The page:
Mainly Sunnis, but also Tariq Aziz, and the communist mentioned above. Not the Shi’a. (And the Kurds are another matter altogether – their reasoning for the US to stay is different.)

    A lot of it is Sunni distrust of the Shi’a – the kind of thing that Israel and the US tried to stoke up among the Jordanians and Saudis. Sometimes it genuinely seems irrational – ancient histories going back to the Abbasid period, completely without any basis. But the Israelis have not had as much success as they like to pretend: that is my impression.

  4. There are always dozens of reasons, many of them superficially sound and often moral sounding, to avoid going ‘cold turkey’ on some habit of the past. And there are plenty of said “reasons” why we should stay ‘involved’ in Iraq.

    However, I sincerely believe that at a certain point we, the citizens of the US, are going to have to come face to face with some very unpleasant conundrums. Two overall paths will present themselves: maintain (or, try to, is perhaps more like it) the status quo of the post WWII period. Or, fundamentally alter our behavior and strategy.

    In the mean time we will keep discovering numerous reasons, and numerous textual gymnastics, to describe why maintaining the status quo is not really maintaining the status quo.

    • “The status quo of the post WWII period” is one of the great success stories of the 20th century. American troops no longer occupy any part of Europe, but their continued presence has coincided with the longest period of peacetime in European history. I don’t hear many calls for their withdrawal from here or there.

  5. The anxiety in the north is premature. That’s because the “combat brigades” are NOT leaving. There are still enough people to Joint patrol with the Peshmerga and the INA. For that matter, that behemoth embassy in the Green Zone isn’t going anywhere either. Rest assured people; the occupation will go on indefinitely. Uncle Sam never walks away from equity.

  6. Iraqis and Afghans have never had trouble fighting effectively. Can some one ‘splain to me why U.S. trainers are still needed after all these years? (Rhetorical Q.)

    • eCAHNomics,

      Don’t even know where to start with that. Iraq has been ruled by foreign powers since the Mongols invaded in the 1200s. The British Indian Army [with mostly Indian/Pakistani/Bangladeshi NCOs and officers] started building up the Iraqi Army in the 1920s from scratch. Large numbers of British advisors remained in Iraq until 1968. In 1959, India sent large numbers of advisors to Iraq. India use to keep 15 thousand troops in Iraq at a time for decades to build up the Iraqi Security Forces and provide combat enablers. Many Russian, French and Pakistani troops were in Iraq for the same purpose.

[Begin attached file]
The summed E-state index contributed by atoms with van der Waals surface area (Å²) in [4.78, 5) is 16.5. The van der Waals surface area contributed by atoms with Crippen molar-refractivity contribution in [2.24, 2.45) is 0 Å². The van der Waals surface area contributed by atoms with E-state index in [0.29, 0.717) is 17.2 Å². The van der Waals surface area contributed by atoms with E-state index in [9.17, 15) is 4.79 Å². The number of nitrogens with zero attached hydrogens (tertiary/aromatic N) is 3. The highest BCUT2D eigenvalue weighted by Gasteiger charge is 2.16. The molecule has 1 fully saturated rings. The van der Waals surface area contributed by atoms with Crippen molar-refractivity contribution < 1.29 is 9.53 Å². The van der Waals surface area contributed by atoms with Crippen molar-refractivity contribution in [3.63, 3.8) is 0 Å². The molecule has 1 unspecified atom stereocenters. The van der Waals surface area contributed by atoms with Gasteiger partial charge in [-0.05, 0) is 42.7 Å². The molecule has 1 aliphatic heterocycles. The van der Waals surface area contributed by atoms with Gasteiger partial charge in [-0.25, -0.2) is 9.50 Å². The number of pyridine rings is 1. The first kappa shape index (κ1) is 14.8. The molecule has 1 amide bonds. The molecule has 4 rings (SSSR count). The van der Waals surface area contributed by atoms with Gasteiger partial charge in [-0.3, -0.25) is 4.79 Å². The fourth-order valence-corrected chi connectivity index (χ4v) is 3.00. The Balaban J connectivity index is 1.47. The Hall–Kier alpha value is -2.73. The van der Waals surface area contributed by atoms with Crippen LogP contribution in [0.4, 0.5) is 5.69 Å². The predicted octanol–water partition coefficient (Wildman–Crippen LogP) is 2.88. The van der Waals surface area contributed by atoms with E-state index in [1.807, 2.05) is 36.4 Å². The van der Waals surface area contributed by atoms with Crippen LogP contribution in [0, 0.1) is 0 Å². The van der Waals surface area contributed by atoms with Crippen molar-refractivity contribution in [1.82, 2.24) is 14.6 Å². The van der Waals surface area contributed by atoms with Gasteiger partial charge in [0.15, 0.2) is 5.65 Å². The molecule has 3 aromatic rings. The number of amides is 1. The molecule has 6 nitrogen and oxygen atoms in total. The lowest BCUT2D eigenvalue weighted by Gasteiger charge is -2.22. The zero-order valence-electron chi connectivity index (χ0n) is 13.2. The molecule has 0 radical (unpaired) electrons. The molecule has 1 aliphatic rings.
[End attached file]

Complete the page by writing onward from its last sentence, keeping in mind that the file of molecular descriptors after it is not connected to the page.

Remember the large role Pakistani advisors to the Iraqi Army and Iraqi Air Force played in the 1967 and 1973 wars between Iraq and Israel?

      In 1990, many tens of thousands of international advisors and combat enablers left Iraq to punish Saddam for invading Kuwait. The Iraqi Army fell apart within days in 1991 without international advisors and combat enablers to toughen their ranks. The Iraqi resistance nearly overran 14 out of 18 Iraqi provinces in the great Iraqi civil war of 1991.

      Iraq’s army largely hated Saddam, regarding him as evil and illegitimate, and were disloyal to their chain of command. This is another reason for the poor performance of the Iraqi Army 1991-2003.

      Many Iraqis have said [some to me directly] that the new Iraqi Army is better quality than the old Iraqi army [especially the 1991-2003 unmentored Iraqi Army.] They are correct to say so.

      eCAHNomics, please keep in mind that the new Iraqi Army is better quality than the Saddam Iraqi Army when you bash the new Iraqi Army. Of course you are right that the new Iraqi Army has to get a lot better. But you can’t expect Iraq to change a millenia of history overnight.

  7. “Liz Sly of the LAT in Baghdad says that many Iraqis have misgivings about the timing of the US withdrawal and fear a descent into chaos….”

    Yes, that has been repeated frequently for seven years.

    When the British left India after 100 years of occupation there was chaos.

    There is no elegant way to end a takeover.

  8. Just read in the Wall Street Journal that the “State Department said it will double the number of private security contractors it uses in Iraq as U.S. troops leave”

    Wondering what the numbers of private contractors are now? And what doubling those contractors will add up to.

    The other day Rachel Maddow broadcast live from the Green Zone. Her focus was on one of the tanks forget the name that has been used in Iraq. Felt like I was watching a defense company commercial. She sure did not mention the increase in private security contractors in Iraq. And she certainly did not mention the hundreds of thousands of dead and injured Iraqi people who we are rolling over as our troops leave Iraq. Not a whisper about any of this by that so called progressive Rachel Maddow. Silence. Instead we heard a defense equipment commercial